This is an area made up of Lego-like objects. As the first stage, the ghosts are not too fast and no new ones are introduced (unless the DIP switch settings were changed, in which new ghosts may appear later on).
Maximum # of Ghosts: 5 (Blinky, Pinky, Inky, Clyde, and Sue)
Main article: Pac-Man's Park
Maximum # of Ghosts: 7 (Blinky, Pinky, Inky, Clyde, Sue, and two Funkys)
Main article: Sandbox Land
This location appears to be set in a pyramid-like area. Here, the ghosts are even more aggressive. There is a warning in the introductory video to the level:
"COMMONS ARE PLAYING OUTSIDE. BEWARE OF JUMPING MONSTERS!"
Funky will now be able to jump, and two Funkys appear in the later two levels. Spunky makes her debut in the final level in this zone, and will be able to jump.
Maximum # of Ghosts: 8 (Blinky, Pinky, Inky, Clyde, Sue, two Funkys, and one Spunky)
The final world in the game. This world appears to be on a set of stairs, with curtains in the background. Pac-Man gets a significant boost in speed here, but so do the ghosts. Funky and Spunky are featured, and will jump.
Maximum # of Ghosts: 9 (Blinky, Pinky, Inky, Clyde, Sue, two Funkys, and two Spunkys)
Depending on the DIP switch settings, the game could end directly after Jungly Steps or loop back to Block Town for more rounds (at a higher difficulty).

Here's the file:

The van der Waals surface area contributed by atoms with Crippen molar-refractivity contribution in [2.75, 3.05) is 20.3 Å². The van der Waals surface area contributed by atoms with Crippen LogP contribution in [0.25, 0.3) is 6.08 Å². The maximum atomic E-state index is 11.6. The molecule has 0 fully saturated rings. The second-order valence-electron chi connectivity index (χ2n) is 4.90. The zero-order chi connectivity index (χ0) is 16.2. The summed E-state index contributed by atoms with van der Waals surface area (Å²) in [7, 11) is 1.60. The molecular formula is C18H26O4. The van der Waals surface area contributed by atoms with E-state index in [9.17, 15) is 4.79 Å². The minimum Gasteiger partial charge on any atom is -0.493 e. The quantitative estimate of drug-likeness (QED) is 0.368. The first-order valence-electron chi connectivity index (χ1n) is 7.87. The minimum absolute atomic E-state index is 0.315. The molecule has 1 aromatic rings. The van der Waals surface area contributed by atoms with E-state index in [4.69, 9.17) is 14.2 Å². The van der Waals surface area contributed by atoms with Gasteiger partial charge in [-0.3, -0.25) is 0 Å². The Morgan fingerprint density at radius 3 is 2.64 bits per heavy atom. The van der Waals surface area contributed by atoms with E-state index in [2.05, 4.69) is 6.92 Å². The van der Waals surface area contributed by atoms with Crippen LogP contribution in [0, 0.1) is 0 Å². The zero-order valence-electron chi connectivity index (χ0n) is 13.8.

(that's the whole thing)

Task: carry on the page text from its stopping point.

- Acorn 32-bit
- Amstrad CPC
- Atari ST
- Commodore 64
- Game Boy Advance
- Handheld LCD Games
- iOS (iPhone, iPad, etc.) - now defunct
- PlayStation 2
- PlayStation 3
- Plug 'N Play TV Games
- Sega Master System
- Sega Genesis
- Sharp X68000
- Wii U
- Xbox 360
- ZX Spectrum
The Sharp X68000 version is dubbed "Extended Version for Superior Pacmaniacs", but the differences between it and the arcade game are unknown. The Plug 'N Play version is the same as the NES port, and the Handheld LCD Game version is just the Sega Genesis port.
These versions of Pac-Mania are either listed in the public domain or are considered abandonware. Clicking the game title will lead you to a playable online version of it from archive.org (mobile compatibility may vary).
- Recommended: Pac-Mania (Sega Genesis, 1991)
- Pac-Mania (Sega Master System, 1991)
- Pac-Mania (ZX Spectrum, 1988)
- Much of the music that plays in the game interpolates tracks originally from Pac-Man and Pac-Land.
- This is the first game in which Blinky and Clyde swapped their names (see Clyde and Blinky error).